Beach Getaway: Johor Bahru to Desaru in Malaysia

If you need a break from the bright lights of Johor Bahru, the capital of Johor state, then it’s time to pack up the car and head up to Desaru for some R&R on the beach. Desaru is home to some of the country’s finest beaches, and if you’ve hired a car to travel up there, you’re blessed with the opportunity to beach hop until you find the perfect place to settle with a chilled glass of beer. The journey from Johor Bahru out to the coast only usually takes about one and a half hours, and has been made a lot swifter since the opening of the Senai-Desur Highway five years ago. The golden coastline stretches on for about 20 kilometres, so there are plenty of gems to discover while you’re in the area. Nearby Kota Tinggi also offers up a selection of scenic rock pools and waterfalls if you have the time to stop by and see the stunning performance of the fireflies. Other popular activities in the area include snorkelling and surfing.

A Tale of Two Cities: Siem Reap to Phnom Penh

For those that want to explore Cambodia’s two main cities, capital Phnom Penh and spiritual hotspot Siem Reap, hiring a car – preferably a sturdy four-wheel drive – is the only viable option here. On a good day, this journey will take approximately six hours, so travelling via any other means of transportation isn’t recommended. While this long, straight road itself may lack the wow factor exuded by the likes of Vietnam’s Hai Van pass, this route offers up some quintessential Cambodian scenes – think peaceful, glistening rice paddies stretching to the horizon, dotted with grazing water buffalo. Whichever direction you’re travelling in, the reward is great. Not only is Siem Reap home to the stunning Angkor Wat temple complex, but it also boasts a burgeoning health and wellness scene. The busier city hub of Phnom Penh offers up a wealth of historical treasures, many of which are within a stone’s throw of the quaint French-style promenade along the Tonle Sap River.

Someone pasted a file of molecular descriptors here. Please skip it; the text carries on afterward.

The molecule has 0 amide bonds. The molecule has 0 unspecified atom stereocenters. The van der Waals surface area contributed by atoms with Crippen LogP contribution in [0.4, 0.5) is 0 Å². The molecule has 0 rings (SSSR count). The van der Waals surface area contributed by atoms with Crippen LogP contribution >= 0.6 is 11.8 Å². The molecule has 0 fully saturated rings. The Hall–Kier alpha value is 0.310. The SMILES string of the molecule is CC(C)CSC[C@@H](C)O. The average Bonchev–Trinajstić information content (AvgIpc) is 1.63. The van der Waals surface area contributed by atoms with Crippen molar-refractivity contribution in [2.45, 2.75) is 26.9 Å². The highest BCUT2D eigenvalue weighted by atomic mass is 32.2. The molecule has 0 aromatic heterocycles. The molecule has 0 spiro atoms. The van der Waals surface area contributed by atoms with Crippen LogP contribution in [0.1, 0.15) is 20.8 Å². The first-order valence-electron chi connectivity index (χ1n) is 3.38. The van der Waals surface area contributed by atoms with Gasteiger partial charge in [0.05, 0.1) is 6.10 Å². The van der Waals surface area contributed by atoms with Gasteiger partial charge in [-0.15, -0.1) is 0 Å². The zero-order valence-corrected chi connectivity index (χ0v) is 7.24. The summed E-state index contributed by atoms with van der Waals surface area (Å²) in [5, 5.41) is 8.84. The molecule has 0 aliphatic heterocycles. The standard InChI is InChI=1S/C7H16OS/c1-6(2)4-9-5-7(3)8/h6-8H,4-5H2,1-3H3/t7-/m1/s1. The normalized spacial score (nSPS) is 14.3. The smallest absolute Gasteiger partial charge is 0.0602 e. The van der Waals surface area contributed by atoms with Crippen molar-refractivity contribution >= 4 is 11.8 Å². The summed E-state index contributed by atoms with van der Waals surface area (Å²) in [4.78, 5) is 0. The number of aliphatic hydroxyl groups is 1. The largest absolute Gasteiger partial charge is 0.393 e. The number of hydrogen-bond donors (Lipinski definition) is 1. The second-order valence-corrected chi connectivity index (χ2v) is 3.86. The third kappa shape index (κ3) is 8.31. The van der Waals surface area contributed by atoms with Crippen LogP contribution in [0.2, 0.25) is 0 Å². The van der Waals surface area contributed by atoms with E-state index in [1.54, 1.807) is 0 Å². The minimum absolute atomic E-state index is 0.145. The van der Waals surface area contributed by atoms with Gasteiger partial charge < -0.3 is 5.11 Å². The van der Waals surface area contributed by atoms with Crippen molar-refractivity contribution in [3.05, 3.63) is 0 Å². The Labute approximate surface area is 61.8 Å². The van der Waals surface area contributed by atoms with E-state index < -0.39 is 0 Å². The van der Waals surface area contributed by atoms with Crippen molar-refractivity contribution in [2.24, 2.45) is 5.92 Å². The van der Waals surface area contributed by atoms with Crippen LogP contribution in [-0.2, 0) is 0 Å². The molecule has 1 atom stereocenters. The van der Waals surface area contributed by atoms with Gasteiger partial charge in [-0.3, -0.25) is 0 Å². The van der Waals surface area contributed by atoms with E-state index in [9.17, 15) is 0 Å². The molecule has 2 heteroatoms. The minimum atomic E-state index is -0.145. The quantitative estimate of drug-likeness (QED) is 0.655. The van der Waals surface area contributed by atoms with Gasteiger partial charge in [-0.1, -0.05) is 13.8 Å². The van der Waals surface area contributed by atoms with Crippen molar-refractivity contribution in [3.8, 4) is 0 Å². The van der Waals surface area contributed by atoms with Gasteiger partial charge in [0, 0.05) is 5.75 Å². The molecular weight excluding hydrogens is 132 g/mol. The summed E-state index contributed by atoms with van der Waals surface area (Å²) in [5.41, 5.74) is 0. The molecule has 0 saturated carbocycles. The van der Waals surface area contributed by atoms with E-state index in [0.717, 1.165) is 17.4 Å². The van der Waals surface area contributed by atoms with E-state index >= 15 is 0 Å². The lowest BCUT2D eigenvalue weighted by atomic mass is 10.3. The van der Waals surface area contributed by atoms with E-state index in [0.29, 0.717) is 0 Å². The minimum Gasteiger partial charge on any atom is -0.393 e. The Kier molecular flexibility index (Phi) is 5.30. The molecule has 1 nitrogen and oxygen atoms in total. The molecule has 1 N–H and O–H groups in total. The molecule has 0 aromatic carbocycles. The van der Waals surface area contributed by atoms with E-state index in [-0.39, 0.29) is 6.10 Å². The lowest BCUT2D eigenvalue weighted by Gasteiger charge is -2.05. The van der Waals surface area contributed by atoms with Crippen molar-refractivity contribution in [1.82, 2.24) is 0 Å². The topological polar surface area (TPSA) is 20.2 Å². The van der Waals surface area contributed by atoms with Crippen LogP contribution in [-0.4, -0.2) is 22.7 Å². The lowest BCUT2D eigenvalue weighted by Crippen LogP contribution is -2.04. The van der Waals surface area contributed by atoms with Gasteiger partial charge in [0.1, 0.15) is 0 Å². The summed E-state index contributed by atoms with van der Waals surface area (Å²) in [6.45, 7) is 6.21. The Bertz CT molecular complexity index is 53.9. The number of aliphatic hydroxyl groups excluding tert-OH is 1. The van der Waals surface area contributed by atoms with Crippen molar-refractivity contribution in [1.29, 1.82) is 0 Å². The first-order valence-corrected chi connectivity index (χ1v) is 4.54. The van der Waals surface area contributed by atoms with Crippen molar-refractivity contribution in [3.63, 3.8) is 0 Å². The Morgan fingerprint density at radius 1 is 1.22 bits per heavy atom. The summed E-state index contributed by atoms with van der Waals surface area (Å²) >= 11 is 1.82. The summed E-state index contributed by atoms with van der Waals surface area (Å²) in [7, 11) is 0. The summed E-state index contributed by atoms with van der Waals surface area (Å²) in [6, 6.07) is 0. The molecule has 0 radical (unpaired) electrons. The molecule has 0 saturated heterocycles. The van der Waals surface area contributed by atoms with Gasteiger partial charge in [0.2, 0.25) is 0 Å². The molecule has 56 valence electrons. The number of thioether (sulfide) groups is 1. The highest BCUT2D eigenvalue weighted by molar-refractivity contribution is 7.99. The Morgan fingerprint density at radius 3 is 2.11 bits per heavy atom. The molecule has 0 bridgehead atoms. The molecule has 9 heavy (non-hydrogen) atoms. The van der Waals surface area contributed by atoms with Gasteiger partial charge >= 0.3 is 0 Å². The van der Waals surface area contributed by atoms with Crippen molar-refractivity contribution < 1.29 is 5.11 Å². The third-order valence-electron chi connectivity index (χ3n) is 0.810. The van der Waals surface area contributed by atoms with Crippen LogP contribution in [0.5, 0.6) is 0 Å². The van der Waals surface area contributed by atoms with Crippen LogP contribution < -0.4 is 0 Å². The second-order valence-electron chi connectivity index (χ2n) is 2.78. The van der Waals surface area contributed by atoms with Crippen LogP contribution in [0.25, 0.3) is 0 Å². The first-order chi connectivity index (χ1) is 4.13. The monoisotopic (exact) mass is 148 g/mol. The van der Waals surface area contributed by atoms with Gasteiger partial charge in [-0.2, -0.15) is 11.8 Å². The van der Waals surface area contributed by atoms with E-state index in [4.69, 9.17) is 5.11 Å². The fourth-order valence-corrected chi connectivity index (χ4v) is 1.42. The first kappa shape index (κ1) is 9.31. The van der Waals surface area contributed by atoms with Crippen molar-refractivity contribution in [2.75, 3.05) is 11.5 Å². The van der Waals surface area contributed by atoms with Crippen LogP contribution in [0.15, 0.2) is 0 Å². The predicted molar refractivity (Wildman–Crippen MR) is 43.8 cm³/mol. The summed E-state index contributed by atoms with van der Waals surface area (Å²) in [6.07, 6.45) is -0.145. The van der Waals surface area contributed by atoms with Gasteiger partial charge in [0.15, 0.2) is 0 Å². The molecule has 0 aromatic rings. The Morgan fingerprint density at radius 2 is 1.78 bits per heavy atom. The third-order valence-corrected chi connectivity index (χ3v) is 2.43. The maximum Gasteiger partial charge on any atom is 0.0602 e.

Top tips

  • If you’re travelling by motorbike on any of the mountainous routes, be aware that early morning and evening are likely to be chilly – dress accordingly.
  • Road tripping provides a fabulous opportunity to escape tourist trap restaurants and sample the local fare at roadside street food stalls.
  • Ensure you are fully protected by your travel insurance if you’re planning on heading out on a road trip – particularly if you’re hiring a motorbike or cycling.
  • Remember to pack a comprehensive map of the area you’re exploring – that way you can tailor your route to suit the time you have available, and take in all of the things that you want to see.
  • If you’re hiring a car to discover Southeast Asia’s hidden corners, consider topping up the tank at regular intervals. If you’re exploring more remote areas, you never know how long it could be until you reach the next gas station.

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Rebecca Foster
Rebecca has travelled extensively in America, Europe and Asia and worked as an English teacher in Thailand and South Korea. She has also contributed to several publications in the UK and Asia and enjoys hiking, yoga and taekwondo whilst on her travels.